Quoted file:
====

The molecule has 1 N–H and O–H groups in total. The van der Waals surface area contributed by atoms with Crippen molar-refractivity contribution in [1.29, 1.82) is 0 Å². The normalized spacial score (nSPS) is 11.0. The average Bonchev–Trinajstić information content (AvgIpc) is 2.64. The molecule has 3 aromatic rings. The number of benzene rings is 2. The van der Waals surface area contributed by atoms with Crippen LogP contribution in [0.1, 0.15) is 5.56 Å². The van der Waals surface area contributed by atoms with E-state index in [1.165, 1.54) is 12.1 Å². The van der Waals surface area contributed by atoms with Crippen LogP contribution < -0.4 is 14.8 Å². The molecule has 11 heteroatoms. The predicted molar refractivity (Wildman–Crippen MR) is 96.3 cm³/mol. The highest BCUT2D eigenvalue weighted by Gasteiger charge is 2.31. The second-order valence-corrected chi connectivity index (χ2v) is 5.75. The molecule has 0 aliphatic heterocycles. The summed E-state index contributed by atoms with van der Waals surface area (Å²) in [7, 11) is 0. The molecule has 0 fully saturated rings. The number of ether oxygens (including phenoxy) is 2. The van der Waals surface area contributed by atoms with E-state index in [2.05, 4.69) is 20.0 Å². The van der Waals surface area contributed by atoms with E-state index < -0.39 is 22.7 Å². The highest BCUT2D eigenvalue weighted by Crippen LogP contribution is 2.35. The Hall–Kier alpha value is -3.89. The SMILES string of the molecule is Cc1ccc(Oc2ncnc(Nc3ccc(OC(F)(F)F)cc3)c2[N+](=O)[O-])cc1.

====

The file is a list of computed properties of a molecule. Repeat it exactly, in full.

The molecule has 1 N–H and O–H groups in total. The van der Waals surface area contributed by atoms with Crippen molar-refractivity contribution in [1.29, 1.82) is 0 Å². The normalized spacial score (nSPS) is 11.0. The average Bonchev–Trinajstić information content (AvgIpc) is 2.64. The molecule has 3 aromatic rings. The number of benzene rings is 2. The van der Waals surface area contributed by atoms with Crippen LogP contribution in [0.1, 0.15) is 5.56 Å². The van der Waals surface area contributed by atoms with E-state index in [1.165, 1.54) is 12.1 Å². The van der Waals surface area contributed by atoms with Crippen LogP contribution < -0.4 is 14.8 Å². The molecule has 11 heteroatoms. The predicted molar refractivity (Wildman–Crippen MR) is 96.3 cm³/mol. The highest BCUT2D eigenvalue weighted by Gasteiger charge is 2.31. The second-order valence-corrected chi connectivity index (χ2v) is 5.75. The molecule has 0 aliphatic heterocycles. The summed E-state index contributed by atoms with van der Waals surface area (Å²) in [7, 11) is 0. The molecule has 0 fully saturated rings. The number of ether oxygens (including phenoxy) is 2. The van der Waals surface area contributed by atoms with E-state index in [2.05, 4.69) is 20.0 Å². The van der Waals surface area contributed by atoms with E-state index < -0.39 is 22.7 Å². The highest BCUT2D eigenvalue weighted by Crippen LogP contribution is 2.35. The Hall–Kier alpha value is -3.89. The SMILES string of the molecule is Cc1ccc(Oc2ncnc(Nc3ccc(OC(F)(F)F)cc3)c2[N+](=O)[O-])cc1.